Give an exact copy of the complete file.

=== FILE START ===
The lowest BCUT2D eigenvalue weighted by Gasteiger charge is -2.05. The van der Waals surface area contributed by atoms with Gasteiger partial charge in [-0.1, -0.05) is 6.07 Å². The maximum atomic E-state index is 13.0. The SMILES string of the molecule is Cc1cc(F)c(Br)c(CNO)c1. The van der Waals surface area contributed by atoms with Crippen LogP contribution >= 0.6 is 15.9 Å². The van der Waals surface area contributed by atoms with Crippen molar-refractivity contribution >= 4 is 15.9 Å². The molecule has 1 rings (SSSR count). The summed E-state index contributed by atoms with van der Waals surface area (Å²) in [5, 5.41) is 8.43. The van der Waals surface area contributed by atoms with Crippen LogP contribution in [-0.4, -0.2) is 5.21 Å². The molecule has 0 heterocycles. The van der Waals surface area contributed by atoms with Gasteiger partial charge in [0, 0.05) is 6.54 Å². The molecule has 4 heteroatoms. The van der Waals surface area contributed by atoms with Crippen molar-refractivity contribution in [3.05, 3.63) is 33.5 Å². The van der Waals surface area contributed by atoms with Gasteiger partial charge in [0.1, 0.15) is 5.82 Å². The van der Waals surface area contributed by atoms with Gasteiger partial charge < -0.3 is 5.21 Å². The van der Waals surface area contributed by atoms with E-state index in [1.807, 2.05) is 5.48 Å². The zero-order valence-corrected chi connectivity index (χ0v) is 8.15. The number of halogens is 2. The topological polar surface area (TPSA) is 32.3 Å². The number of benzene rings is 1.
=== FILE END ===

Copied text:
The lowest BCUT2D eigenvalue weighted by Gasteiger charge is -2.05. The van der Waals surface area contributed by atoms with Gasteiger partial charge in [-0.1, -0.05) is 6.07 Å². The maximum atomic E-state index is 13.0. The SMILES string of the molecule is Cc1cc(F)c(Br)c(CNO)c1. The van der Waals surface area contributed by atoms with Crippen LogP contribution >= 0.6 is 15.9 Å². The van der Waals surface area contributed by atoms with Crippen molar-refractivity contribution >= 4 is 15.9 Å². The molecule has 1 rings (SSSR count). The summed E-state index contributed by atoms with van der Waals surface area (Å²) in [5, 5.41) is 8.43. The van der Waals surface area contributed by atoms with Crippen LogP contribution in [-0.4, -0.2) is 5.21 Å². The molecule has 0 heterocycles. The van der Waals surface area contributed by atoms with Gasteiger partial charge in [0, 0.05) is 6.54 Å². The molecule has 4 heteroatoms. The van der Waals surface area contributed by atoms with Crippen molar-refractivity contribution in [3.05, 3.63) is 33.5 Å². The van der Waals surface area contributed by atoms with Gasteiger partial charge in [0.1, 0.15) is 5.82 Å². The van der Waals surface area contributed by atoms with Gasteiger partial charge < -0.3 is 5.21 Å². The van der Waals surface area contributed by atoms with E-state index in [1.807, 2.05) is 5.48 Å². The zero-order valence-corrected chi connectivity index (χ0v) is 8.15. The number of halogens is 2. The topological polar surface area (TPSA) is 32.3 Å². The number of benzene rings is 1.